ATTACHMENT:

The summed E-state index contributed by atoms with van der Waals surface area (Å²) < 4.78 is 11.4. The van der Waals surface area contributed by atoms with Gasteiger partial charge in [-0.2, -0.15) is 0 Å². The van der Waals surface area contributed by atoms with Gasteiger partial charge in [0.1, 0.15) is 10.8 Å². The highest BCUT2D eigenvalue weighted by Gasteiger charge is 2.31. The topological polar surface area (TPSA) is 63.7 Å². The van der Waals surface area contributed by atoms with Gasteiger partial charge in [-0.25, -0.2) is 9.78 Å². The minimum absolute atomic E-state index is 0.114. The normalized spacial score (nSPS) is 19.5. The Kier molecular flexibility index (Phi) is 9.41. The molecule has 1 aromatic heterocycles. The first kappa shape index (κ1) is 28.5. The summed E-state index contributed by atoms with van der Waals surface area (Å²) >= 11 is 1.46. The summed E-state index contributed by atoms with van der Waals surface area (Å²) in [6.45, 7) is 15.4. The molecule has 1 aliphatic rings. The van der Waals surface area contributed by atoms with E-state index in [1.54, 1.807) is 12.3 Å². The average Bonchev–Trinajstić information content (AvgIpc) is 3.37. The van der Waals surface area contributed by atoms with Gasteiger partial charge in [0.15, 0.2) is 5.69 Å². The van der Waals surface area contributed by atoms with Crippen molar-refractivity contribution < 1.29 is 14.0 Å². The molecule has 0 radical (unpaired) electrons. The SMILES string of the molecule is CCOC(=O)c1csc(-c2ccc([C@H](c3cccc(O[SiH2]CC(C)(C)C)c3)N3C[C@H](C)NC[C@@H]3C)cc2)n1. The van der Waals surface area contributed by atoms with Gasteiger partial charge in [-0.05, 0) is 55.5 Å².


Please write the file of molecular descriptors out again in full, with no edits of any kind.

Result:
The summed E-state index contributed by atoms with van der Waals surface area (Å²) < 4.78 is 11.4. The van der Waals surface area contributed by atoms with Gasteiger partial charge in [-0.2, -0.15) is 0 Å². The van der Waals surface area contributed by atoms with Gasteiger partial charge in [0.1, 0.15) is 10.8 Å². The highest BCUT2D eigenvalue weighted by Gasteiger charge is 2.31. The topological polar surface area (TPSA) is 63.7 Å². The van der Waals surface area contributed by atoms with Gasteiger partial charge in [-0.25, -0.2) is 9.78 Å². The minimum absolute atomic E-state index is 0.114. The normalized spacial score (nSPS) is 19.5. The Kier molecular flexibility index (Phi) is 9.41. The molecule has 1 aromatic heterocycles. The first kappa shape index (κ1) is 28.5. The summed E-state index contributed by atoms with van der Waals surface area (Å²) >= 11 is 1.46. The summed E-state index contributed by atoms with van der Waals surface area (Å²) in [6.45, 7) is 15.4. The molecule has 1 aliphatic rings. The van der Waals surface area contributed by atoms with E-state index in [1.54, 1.807) is 12.3 Å². The average Bonchev–Trinajstić information content (AvgIpc) is 3.37. The van der Waals surface area contributed by atoms with Gasteiger partial charge in [0.15, 0.2) is 5.69 Å². The van der Waals surface area contributed by atoms with Crippen molar-refractivity contribution < 1.29 is 14.0 Å². The molecule has 0 radical (unpaired) electrons. The SMILES string of the molecule is CCOC(=O)c1csc(-c2ccc([C@H](c3cccc(O[SiH2]CC(C)(C)C)c3)N3C[C@H](C)NC[C@@H]3C)cc2)n1. The van der Waals surface area contributed by atoms with Gasteiger partial charge in [-0.05, 0) is 55.5 Å².